Lockdown Money Lessons: 5 Realistic Ways To Improve Your Financial Situation
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Lockdown Money Lessons: 5 Realistic Ways To Improve Your Financial Situation

woman with notebook and bills beside her inserting rolled up 100 dollar bill in white piggy bank

The COVID-19 pandemic has demonstrated the importance of financial freedom like never before. With massive job losses and an unstable economy, many low-income earners are struggling to make ends meet and keep their loved ones safe.

However, people who see this crisis as an opportunity to improve their finances are more likely to achieve their goals. So far, we’ve seen many Americans getting creative. Some are turning to side gigs, while others are converting their hobbies into income-generating activities.

You can also use these tough times to improve your financial situation. If you don't know where to start, here are five steps you can take:

Audit Your Financial Situation

Even if you had no intention of auditing your finances, the number of days spent in lockdown has probably forced you to do so. And that is a great step.

Analyzing your financial situation offers many benefits, but many people neglect it. They prefer to bury their heads in the sand. The COVID-19 pandemic has pushed many people to take control of their finances to be adequately prepared in the future.

If you haven't looked at your finances yet, it is wise to do so now. You may be shocked at how much more you're aware of your financial obligations, or how your spending habits have changed.

Share Costs Where Possible

During the lockdown, many families have reported saving a fortune on car expenses especially on wear and tear and fuel. The pandemic has also shown many that they don't need to use their cars every day.

Some families even resorted to buying groceries together, sharing their homes, and carpooling. All these choices have increased their savings. So, why not retain these strategies beyond the pandemic?

Curb Your Spending Brutally

As mentioned earlier, our spending habits have radically changed thanks to COVID-19. For example, many people have cut back on coffee from expensive cafés. Although the amount saved may be little, it can quickly add up.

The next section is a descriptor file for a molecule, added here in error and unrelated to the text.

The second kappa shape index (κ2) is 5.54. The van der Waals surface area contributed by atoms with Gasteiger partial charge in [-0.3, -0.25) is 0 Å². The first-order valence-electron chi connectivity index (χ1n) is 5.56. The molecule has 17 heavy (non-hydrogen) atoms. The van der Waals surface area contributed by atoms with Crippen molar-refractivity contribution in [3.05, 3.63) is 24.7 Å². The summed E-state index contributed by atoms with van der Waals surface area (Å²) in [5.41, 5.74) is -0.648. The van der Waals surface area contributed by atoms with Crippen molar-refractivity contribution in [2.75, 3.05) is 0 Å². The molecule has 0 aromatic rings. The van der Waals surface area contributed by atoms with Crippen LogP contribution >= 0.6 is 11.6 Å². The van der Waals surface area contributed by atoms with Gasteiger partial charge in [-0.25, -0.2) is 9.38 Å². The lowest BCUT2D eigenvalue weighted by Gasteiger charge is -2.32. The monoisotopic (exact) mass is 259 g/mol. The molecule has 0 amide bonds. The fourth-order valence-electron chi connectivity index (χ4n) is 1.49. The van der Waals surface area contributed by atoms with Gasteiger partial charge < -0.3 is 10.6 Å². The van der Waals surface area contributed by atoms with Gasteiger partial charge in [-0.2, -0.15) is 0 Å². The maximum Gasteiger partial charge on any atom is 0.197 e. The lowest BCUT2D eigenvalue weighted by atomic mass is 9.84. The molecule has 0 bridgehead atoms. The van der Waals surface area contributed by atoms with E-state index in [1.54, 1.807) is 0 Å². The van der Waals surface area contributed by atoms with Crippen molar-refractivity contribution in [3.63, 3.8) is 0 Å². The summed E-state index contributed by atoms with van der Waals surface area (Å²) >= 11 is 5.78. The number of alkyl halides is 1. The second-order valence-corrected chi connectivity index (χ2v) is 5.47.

To keep track of your new spending habits, write down everything you buy. Assess the items you have eliminated and don't buy them even after the pandemic. That way, you will get money to save or repay any debts.

Don't Put All Your Eggs In One Basket

With little or no savings, it can be tempting to dip into money set aside for essential bills. And this is why financial experts advise people to separate their money.

It is prudent to have a separate account with no debit card attached for paying regular bills. Alternatively, you can go the old-fashioned way of tucking separate amounts in tins or jars when you get paid. Put money for groceries, rent, and energy bills in different jars. That way, you reduce the chances of spending the money on something else.

Watch Your Bills

Many people are now working from home. As a result, some bills may increase. For instance, many people are saying that their water, energy, and internet costs have gone up.

Unless you're keeping an eye on such bills, you may not notice that you're spending more than before. Develop a habit to check your bills regularly, but don't stop there: investigate whether your current plan is right for your new level of usage. If not, can you switch to another provider? While you’re at it, take note of when the terms end so that you're not automatically moved onto “deals” that actually cost more.

The COVID-19 lockdown has tested our financial situation in many ways. But it has also taught us that it's wise to save for a rainy day as if it will happen tomorrow. As you begin your journey towards financial freedom, we hope you will remember and practice these timeless money lessons.